The art of hospitality
I am not with the Welcome Wagon, although I maybe should be. One of the best compliments I have ever received was regarding my hospitality. This alone should aver my qualifications! More than once I have told my pastor that someday my front door will be painted red, a symbol of safe harbor and refuge. Need a place for your children or pets? We’ve got you covered. Need a warm hug, meal, or bed? There’s always room at the inn! Need a cup of sugar, a lawn tool, or a costume for your kids? We love to share. Even in our darkest hour, we have desired to be a place where guests feel comfortable. Moments before we told Sawyer that Reed had died as a result of the bus crash, my sweetie and I made a very conscious decision that our home would continue to be the place where people gathered and felt welcomed. Despite the many and varied differences between our childhoods, this is one COMMONALITY our mothers share. If there is food, beds (or floor space), gas in the car, or an item in need, our mothers would be first to offer assistance. They both passed their hospitality genes onto to their children.
Our love of sharing our home with others has blessed us with amazing friends over the years.
Some years back, we got up one Saturday morning and embarked on a typical weekend activity: a trip to the farmer’s market. On our trip home, a moving truck was parked two doors down, signifying the new neighbors had arrived. After unloading our freshly harvested produce, we headed down the street to greet the new neighbors as they were waiting for our college football team to come and help them unpack. When our friends tell this story, they always share the part when after introducing ourselves we ask if they have any children. They explained they had a 13 year old and 5 year old and were flabbergasted when we said, “We do too, with an 11 year old in the middle.” It was the first time in their lives someone didn’t make a snide or judgmental comment about the age gap. Having a sister who is 14 years younger, I would have never entertained the thought.
We didn’t help them unpack, but we did offer to mow their grass and invited them to the backyard movie night we were hosting later that evening. We have been kindred friends, well, really more like family, ever since. I regularly thank God for moving them in just a few doors down. Ours has been an easy friendship with lots of shared adventures, life’s celebrations, a place of refuge in moments of trouble, and plenty of times of gathered around tables.
But there was this one time . . . when I looked like a crazy person running down the street. While I am not officially the town’s welcoming committee, I did try extremely hard to share with our friends all the best things to see, do, visit, eat, and attend around our town for the first year. All was going well until early October, when I burst into their home looking something like Kramer from Seinfeld.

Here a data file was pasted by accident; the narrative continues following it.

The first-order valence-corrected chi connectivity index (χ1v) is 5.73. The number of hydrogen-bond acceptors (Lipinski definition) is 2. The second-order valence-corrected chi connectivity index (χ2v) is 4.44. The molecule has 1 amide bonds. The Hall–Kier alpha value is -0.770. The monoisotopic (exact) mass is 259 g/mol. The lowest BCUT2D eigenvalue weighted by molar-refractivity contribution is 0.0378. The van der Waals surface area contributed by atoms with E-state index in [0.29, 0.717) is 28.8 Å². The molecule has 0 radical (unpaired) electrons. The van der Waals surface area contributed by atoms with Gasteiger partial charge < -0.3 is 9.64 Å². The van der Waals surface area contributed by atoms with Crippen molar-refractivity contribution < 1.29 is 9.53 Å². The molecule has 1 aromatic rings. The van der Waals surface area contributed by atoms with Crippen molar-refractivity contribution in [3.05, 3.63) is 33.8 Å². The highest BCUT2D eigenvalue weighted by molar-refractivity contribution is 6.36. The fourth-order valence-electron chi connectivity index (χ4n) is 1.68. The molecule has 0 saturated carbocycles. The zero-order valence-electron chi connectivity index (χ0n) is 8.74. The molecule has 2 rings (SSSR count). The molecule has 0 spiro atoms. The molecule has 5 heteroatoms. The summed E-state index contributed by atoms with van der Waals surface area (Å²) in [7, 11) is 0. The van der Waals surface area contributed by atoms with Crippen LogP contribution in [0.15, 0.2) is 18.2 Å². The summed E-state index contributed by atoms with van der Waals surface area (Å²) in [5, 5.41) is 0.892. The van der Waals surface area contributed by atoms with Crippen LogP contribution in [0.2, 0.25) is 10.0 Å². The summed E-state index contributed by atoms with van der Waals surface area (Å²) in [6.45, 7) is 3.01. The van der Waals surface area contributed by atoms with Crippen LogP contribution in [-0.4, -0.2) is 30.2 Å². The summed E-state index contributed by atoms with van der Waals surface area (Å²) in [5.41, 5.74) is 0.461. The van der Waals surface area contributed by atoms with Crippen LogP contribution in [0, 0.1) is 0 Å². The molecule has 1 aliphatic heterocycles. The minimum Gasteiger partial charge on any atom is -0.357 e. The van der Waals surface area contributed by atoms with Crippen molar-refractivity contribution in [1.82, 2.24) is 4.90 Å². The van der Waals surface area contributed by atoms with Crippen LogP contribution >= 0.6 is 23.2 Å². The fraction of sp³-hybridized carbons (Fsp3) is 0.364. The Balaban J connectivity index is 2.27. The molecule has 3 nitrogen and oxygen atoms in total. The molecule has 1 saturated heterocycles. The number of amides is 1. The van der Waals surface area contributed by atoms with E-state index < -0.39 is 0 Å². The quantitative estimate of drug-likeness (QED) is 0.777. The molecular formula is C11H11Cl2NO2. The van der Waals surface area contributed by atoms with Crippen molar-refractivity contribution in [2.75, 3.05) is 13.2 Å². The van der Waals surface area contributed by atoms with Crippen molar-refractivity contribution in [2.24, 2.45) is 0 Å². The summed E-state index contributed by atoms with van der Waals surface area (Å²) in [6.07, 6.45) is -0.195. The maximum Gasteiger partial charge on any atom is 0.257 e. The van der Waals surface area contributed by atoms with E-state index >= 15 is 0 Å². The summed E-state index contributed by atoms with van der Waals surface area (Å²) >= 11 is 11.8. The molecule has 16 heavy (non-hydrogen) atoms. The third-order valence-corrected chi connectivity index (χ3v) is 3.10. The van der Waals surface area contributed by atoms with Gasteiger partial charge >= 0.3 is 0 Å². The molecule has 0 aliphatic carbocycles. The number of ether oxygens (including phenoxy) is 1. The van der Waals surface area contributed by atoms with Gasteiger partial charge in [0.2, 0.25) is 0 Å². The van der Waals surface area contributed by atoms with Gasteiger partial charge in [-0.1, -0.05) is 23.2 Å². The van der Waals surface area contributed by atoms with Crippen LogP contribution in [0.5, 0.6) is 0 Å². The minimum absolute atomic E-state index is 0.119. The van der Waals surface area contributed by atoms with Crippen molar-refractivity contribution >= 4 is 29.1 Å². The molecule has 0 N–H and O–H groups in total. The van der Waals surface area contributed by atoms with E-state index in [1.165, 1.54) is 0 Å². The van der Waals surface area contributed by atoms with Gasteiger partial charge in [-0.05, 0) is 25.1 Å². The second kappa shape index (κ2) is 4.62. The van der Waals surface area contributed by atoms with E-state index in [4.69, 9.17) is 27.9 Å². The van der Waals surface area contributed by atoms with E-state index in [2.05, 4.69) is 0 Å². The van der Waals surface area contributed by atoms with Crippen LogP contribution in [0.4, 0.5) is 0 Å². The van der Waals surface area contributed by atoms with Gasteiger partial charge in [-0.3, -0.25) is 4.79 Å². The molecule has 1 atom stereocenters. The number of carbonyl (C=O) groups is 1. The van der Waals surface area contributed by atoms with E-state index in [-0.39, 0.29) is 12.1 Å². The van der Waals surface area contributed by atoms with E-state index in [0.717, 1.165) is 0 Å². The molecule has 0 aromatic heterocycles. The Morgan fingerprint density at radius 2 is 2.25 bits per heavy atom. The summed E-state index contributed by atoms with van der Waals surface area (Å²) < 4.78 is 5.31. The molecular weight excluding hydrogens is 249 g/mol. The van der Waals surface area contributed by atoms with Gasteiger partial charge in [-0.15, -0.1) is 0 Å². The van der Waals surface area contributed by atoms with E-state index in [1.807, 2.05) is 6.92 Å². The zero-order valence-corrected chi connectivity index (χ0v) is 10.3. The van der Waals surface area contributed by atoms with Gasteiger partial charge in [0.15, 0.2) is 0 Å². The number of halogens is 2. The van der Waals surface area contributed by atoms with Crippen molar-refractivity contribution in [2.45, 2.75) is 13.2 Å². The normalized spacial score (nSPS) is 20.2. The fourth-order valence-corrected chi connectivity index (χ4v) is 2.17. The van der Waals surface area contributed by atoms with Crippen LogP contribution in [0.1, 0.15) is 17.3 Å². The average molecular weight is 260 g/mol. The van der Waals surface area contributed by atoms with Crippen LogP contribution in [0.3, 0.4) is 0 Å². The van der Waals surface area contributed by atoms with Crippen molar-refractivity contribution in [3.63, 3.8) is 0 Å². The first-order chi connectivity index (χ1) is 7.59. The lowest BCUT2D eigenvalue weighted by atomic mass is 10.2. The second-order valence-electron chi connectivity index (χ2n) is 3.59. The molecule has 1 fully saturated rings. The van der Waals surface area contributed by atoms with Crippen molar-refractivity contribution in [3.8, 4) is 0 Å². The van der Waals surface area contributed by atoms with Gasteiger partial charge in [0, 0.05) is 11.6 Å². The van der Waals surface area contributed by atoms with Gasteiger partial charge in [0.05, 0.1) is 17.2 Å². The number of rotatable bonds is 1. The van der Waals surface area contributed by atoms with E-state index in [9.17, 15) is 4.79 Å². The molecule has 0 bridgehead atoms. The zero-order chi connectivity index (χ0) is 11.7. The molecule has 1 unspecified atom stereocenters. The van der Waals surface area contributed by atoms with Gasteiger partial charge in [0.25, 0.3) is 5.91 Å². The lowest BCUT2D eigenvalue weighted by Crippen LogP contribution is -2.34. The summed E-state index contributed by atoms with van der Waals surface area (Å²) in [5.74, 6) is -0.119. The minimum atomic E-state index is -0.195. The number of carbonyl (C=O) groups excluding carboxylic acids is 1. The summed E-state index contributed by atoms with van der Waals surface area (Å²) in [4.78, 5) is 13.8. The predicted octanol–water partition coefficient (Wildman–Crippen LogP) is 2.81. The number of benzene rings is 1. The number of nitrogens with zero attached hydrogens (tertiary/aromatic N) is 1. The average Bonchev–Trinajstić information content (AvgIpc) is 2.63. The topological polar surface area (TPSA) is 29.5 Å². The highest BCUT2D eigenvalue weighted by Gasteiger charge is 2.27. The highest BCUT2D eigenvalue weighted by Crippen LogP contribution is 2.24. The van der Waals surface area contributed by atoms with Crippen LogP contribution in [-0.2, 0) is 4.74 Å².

“OH! MY! WORD! I promise Mrs. O’Leary’s cow did not start the town on fire!” came spewing out, before I could explain our local fire department takes Fire Prevention Week very seriously. Every year on the Wednesday evening of FPW, the fire trucks complete with flashing lights and sirens blaring drive up and down every (and I mean EVERY) street in town as a reminder to practice Operation E.D.I.T.H. (Exit Drills In The Home).
My sweet friend had seen the trucks as she drove our Sister and her daughter home from swim practice. As the hurrah made it to our side of town, I jumped up from the dinner table, yelling, “I have to warn the neighbors.” Suddenly, it hit me I forgot to warn them about this time-honored town tradition. Although my entrance was comical, my friends were somewhat concerned about what was going on.
Maybe my dereliction of duty is why I have never been extended an invitation to perform official Welcome Wagon duties. Whatever the reason for this egregious oversight every year about this time; two families have a pretty good laugh!
Special Note: If your family does not have a plan to escape in the event of fire, today is the perfect day to plan and practice one. Know your escape routes, practice fire safety with your children, and have a meeting place. We have crawled through windows. We have practiced not going back to get our family pets if conditions are not safe; no matter how heartbreaking that would be. We have felt for hot doors, and planned alternative routes, working to get out safely and meet at our designated gathering spot. If you happen to be in our town on Wednesday, you will see us at the mailbox, and then you will hear a whole of lot of “remember when Mom ran down the street”. Now that’s the stuff that makes memories!